Giancarlo Stanton and Shohei Ohtani. They are the straws that stir the drink in this Hot Stove season, and right now the drink might as well be a big ol' cup of Quikrete, because the straws aren't moving at the moment.
There is optimism that a new posting system will be ratified by the 30 Major League owners on Friday, allowing Ohtani to be posted by his Japanese Pacific League team as soon as Friday or Saturday and setting off what will be a fascinating process of the dual-threat international sensation deciding where to begin his big league career (his agents have already distributed a questionnaire to all clubs to help Ohtani get a feel for the lay of the land).
As for Stanton, well, there are still 295 million reasons why the Marlins' bid to move the reigning National League MVP hasn't resulted in a deal yet. The value placed upon present-day prospects will continue to complicate those conversations until or unless the Marlins make Stanton a straight salary dump or agree to take on more of the slugger's remaining contract than they've shown a willingness to so far.
My personal Hot Stove fever dream is a deal sending Ohtani to the Marlins and Stanton to the Nippon-Ham Fighters, thereby taking care of the offseason's two principal figures in one fell swap. But because that obviously isn't happening, I'm left to dream up other trade transactions that would seem to make sense for both sides, independent of Stanton and Ohtani's whereabouts.
Here are five non-Stanton-related swap suggestions that would help get this Hot Stove season headed in the right direction. My goal here is to keep this relatively realistic, which is why names like Josh Donaldson, Manny Machado, Chris Archer and Andrew McCutchen aren't involved (not yet, anyway). I'll even stay away from Marlins outfielders Christian Yelich and Marcell Ozuna, because it's pretty clear the Fish are intent on moving Stanton first.
Bring on the fake trades!
Orioles trade Zach Britton to the Astros for Joe Musgrove
As you probably know, these two teams nearly worked out a Britton deal at the July Trade Deadline. At the time, Astros third baseman Colin Moran was the key piece in Baltimore's potential return. But while the Astros maintain their need for reliability in the back end of the bullpen, what the O's need most in the present tense is payroll flexibility and pitching, not necessarily in that order. The O's are trying to contend in 2018, their final year of control of Manny Machado, Adam Jones and Britton. Dealing Britton hurts the competitive effort, but then again so does keeping him. He stands to see an increase on the $11.4 million he made in arbitration in 2017. If the O's can move the money attached to Britton and get a flexible pitching piece back (Musgrove made an excellent transition to the bullpen this year but still wants the opportunity to start), that would be a great deal, which is why I would rate a Britton deal as reasonably realistic (though of course subject to ownership approval).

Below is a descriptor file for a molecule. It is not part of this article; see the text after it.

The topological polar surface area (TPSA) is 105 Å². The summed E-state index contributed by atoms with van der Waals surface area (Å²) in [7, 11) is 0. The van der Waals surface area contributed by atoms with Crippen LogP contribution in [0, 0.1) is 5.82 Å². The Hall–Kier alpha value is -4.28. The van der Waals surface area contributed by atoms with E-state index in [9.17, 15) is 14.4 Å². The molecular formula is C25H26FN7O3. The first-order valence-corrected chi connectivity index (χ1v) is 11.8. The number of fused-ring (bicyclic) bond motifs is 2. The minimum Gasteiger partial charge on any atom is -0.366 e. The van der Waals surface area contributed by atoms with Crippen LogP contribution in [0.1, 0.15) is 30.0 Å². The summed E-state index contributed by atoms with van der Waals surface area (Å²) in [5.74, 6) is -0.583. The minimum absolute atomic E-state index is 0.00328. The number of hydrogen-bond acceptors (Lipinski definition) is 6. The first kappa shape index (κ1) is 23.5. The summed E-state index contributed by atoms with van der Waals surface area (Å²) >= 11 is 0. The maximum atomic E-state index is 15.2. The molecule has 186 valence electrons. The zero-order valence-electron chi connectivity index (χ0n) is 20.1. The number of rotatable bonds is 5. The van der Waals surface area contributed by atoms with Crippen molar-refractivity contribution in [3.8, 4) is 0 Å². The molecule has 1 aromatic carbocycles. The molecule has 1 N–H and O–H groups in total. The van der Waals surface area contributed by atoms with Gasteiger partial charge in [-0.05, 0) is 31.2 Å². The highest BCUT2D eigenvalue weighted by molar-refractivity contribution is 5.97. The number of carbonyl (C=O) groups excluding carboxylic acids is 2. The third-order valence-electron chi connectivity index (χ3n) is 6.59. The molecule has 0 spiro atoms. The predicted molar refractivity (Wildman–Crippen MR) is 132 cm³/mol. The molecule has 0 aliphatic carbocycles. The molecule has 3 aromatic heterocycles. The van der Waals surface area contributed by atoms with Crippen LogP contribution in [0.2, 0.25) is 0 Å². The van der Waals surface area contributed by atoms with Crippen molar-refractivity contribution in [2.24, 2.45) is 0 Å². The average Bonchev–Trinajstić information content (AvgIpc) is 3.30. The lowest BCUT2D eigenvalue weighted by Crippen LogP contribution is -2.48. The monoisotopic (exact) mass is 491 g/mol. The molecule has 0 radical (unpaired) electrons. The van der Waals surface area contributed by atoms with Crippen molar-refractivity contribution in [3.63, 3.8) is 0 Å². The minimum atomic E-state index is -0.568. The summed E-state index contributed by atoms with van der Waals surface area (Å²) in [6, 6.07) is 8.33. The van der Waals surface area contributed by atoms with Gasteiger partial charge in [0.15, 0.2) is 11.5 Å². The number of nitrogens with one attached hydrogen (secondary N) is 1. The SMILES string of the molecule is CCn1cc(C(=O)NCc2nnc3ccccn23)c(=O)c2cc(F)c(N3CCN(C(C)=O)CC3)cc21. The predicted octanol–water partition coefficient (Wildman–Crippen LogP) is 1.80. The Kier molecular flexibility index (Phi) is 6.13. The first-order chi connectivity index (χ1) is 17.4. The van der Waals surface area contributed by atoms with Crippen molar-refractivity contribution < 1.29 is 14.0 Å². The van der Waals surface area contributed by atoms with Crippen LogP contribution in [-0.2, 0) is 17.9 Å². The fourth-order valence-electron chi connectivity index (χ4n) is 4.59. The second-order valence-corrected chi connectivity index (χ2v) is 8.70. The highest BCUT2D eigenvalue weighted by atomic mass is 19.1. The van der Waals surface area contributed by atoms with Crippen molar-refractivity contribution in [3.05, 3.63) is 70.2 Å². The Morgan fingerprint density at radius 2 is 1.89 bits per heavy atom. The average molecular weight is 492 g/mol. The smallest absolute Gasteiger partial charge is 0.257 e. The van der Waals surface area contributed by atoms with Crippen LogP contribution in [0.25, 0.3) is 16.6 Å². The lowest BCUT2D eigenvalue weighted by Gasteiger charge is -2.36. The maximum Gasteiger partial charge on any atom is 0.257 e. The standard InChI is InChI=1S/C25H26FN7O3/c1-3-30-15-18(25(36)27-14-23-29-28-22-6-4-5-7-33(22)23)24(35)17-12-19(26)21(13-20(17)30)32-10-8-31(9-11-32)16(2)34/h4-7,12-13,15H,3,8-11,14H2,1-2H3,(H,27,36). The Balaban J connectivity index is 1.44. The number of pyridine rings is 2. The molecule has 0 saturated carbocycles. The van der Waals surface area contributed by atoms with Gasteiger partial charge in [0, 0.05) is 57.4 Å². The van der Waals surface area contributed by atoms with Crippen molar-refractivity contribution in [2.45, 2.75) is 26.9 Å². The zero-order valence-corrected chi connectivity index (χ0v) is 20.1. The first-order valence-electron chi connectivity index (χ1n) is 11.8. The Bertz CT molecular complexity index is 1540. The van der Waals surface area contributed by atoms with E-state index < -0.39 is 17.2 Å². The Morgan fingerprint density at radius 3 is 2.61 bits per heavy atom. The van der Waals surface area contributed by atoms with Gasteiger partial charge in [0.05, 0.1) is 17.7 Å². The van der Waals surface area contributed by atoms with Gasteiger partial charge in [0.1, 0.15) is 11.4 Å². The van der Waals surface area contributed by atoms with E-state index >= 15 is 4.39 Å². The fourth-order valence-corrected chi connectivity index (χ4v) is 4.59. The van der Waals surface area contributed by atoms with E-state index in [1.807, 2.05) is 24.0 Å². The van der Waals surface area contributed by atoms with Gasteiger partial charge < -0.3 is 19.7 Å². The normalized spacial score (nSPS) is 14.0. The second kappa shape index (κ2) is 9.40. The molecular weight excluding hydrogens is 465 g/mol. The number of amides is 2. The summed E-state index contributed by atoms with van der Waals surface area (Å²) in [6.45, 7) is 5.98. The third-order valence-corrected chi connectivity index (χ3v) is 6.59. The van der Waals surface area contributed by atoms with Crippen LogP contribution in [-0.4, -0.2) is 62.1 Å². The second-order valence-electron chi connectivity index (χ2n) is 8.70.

More realistic from the Astros' perspective, perhaps, is either signing Wade Davis or making a swap for a bullpen piece with longer contractual control, such as the Padres' Brad Hand. Having won the World Series, the Astros don't necessarily have to go hard after a rental piece like Britton. But we saw the Cubs, in the exact same situation a year ago, do just that with their acquisition of Davis for Jorge Soler, so don't rule it out.
Indians trade RHP Danny Salazar to the Cubs for OF/2B Ian Happ
I suggested this in a Hot Stove predictions piece for MLB.com a couple weeks back because I do think these two 2016 World Series participants match up reasonably well in their bid to overcome their frustrating October exits in '17. The Indians have the rare luxury of starting pitching depth, while the Cubs have the luxury of a position-player surplus. Neither club is looking to totally break the bank in free agency this winter to meet its needs. Because of the difference in years of control (Salazar has three arbitration years before he hits free agency, while Happ is under team control for six years) and the elbow and shoulder issues that have thus far limited Salazar to only one full, 30-start season, the Indians might need to sweeten this deal with a mid-grade Minor League prospect.